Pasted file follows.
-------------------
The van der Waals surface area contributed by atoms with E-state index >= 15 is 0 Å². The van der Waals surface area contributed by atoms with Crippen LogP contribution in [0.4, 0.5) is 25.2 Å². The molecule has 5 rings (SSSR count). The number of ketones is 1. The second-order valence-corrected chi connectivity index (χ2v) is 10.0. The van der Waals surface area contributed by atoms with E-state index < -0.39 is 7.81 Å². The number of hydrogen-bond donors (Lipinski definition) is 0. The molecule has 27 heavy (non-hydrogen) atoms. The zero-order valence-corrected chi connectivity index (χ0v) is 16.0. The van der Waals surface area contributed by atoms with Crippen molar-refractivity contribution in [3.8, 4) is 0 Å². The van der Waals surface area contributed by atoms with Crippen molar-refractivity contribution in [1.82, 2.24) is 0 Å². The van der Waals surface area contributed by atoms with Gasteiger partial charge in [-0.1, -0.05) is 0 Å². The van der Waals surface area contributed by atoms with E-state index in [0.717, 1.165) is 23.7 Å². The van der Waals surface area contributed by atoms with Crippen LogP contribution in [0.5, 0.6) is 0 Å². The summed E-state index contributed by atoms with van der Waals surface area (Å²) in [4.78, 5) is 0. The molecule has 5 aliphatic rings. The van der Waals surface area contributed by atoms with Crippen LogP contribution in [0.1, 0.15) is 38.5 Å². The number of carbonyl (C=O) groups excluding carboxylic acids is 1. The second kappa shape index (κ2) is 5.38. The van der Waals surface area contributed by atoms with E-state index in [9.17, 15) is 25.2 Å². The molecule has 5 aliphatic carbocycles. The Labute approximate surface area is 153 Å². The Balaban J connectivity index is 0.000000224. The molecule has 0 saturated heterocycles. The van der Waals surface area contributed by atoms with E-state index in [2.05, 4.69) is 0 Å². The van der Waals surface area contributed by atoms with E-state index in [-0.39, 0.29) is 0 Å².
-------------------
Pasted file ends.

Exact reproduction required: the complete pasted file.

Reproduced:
The van der Waals surface area contributed by atoms with E-state index >= 15 is 0 Å². The van der Waals surface area contributed by atoms with Crippen LogP contribution in [0.4, 0.5) is 25.2 Å². The molecule has 5 rings (SSSR count). The number of ketones is 1. The second-order valence-corrected chi connectivity index (χ2v) is 10.0. The van der Waals surface area contributed by atoms with E-state index < -0.39 is 7.81 Å². The number of hydrogen-bond donors (Lipinski definition) is 0. The molecule has 27 heavy (non-hydrogen) atoms. The zero-order valence-corrected chi connectivity index (χ0v) is 16.0. The van der Waals surface area contributed by atoms with Crippen molar-refractivity contribution in [3.8, 4) is 0 Å². The van der Waals surface area contributed by atoms with Crippen molar-refractivity contribution in [1.82, 2.24) is 0 Å². The van der Waals surface area contributed by atoms with Gasteiger partial charge in [-0.1, -0.05) is 0 Å². The van der Waals surface area contributed by atoms with E-state index in [0.717, 1.165) is 23.7 Å². The van der Waals surface area contributed by atoms with Crippen LogP contribution in [0.5, 0.6) is 0 Å². The summed E-state index contributed by atoms with van der Waals surface area (Å²) in [4.78, 5) is 0. The molecule has 5 aliphatic rings. The van der Waals surface area contributed by atoms with Crippen LogP contribution in [0.1, 0.15) is 38.5 Å². The number of carbonyl (C=O) groups excluding carboxylic acids is 1. The second kappa shape index (κ2) is 5.38. The van der Waals surface area contributed by atoms with E-state index in [9.17, 15) is 25.2 Å². The molecule has 5 aliphatic carbocycles. The Labute approximate surface area is 153 Å². The Balaban J connectivity index is 0.000000224. The molecule has 0 saturated heterocycles. The van der Waals surface area contributed by atoms with E-state index in [2.05, 4.69) is 0 Å². The van der Waals surface area contributed by atoms with E-state index in [-0.39, 0.29) is 0 Å².